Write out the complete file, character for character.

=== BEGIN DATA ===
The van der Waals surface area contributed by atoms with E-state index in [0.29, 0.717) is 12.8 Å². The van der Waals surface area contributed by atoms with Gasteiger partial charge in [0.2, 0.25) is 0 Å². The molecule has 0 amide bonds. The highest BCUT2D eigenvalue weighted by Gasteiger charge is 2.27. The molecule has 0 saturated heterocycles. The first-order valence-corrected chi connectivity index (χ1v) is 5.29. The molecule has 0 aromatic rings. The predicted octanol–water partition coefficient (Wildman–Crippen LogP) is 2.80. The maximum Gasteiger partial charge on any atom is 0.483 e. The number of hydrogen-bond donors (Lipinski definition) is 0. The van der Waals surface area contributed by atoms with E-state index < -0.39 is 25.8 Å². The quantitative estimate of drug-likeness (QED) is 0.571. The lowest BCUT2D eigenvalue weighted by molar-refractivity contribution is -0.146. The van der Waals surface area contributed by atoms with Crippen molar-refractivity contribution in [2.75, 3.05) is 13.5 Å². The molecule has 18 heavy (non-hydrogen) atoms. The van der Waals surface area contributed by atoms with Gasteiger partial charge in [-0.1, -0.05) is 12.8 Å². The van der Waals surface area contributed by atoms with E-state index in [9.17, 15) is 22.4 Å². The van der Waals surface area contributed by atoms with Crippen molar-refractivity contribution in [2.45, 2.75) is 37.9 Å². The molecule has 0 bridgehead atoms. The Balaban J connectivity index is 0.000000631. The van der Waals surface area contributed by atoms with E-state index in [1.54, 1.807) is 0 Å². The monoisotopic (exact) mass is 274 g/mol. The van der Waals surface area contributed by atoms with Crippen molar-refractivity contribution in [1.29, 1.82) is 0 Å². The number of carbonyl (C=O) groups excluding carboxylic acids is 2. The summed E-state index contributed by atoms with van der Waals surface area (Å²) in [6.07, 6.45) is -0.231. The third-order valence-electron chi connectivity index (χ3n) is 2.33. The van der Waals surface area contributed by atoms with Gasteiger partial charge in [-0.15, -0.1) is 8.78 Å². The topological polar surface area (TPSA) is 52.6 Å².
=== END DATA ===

The van der Waals surface area contributed by atoms with E-state index in [0.29, 0.717) is 12.8 Å². The van der Waals surface area contributed by atoms with Gasteiger partial charge in [0.2, 0.25) is 0 Å². The molecule has 0 amide bonds. The highest BCUT2D eigenvalue weighted by Gasteiger charge is 2.27. The molecule has 0 saturated heterocycles. The first-order valence-corrected chi connectivity index (χ1v) is 5.29. The molecule has 0 aromatic rings. The predicted octanol–water partition coefficient (Wildman–Crippen LogP) is 2.80. The maximum Gasteiger partial charge on any atom is 0.483 e. The number of hydrogen-bond donors (Lipinski definition) is 0. The van der Waals surface area contributed by atoms with E-state index < -0.39 is 25.8 Å². The quantitative estimate of drug-likeness (QED) is 0.571. The lowest BCUT2D eigenvalue weighted by molar-refractivity contribution is -0.146. The van der Waals surface area contributed by atoms with Crippen molar-refractivity contribution in [2.75, 3.05) is 13.5 Å². The molecule has 18 heavy (non-hydrogen) atoms. The van der Waals surface area contributed by atoms with Gasteiger partial charge in [-0.1, -0.05) is 12.8 Å². The van der Waals surface area contributed by atoms with E-state index in [9.17, 15) is 22.4 Å². The van der Waals surface area contributed by atoms with Crippen molar-refractivity contribution in [2.45, 2.75) is 37.9 Å². The molecule has 0 bridgehead atoms. The Balaban J connectivity index is 0.000000631. The van der Waals surface area contributed by atoms with E-state index in [1.54, 1.807) is 0 Å². The monoisotopic (exact) mass is 274 g/mol. The van der Waals surface area contributed by atoms with Crippen molar-refractivity contribution in [1.29, 1.82) is 0 Å². The number of carbonyl (C=O) groups excluding carboxylic acids is 2. The summed E-state index contributed by atoms with van der Waals surface area (Å²) in [6.07, 6.45) is -0.231. The third-order valence-electron chi connectivity index (χ3n) is 2.33. The van der Waals surface area contributed by atoms with Gasteiger partial charge in [-0.15, -0.1) is 8.78 Å². The topological polar surface area (TPSA) is 52.6 Å².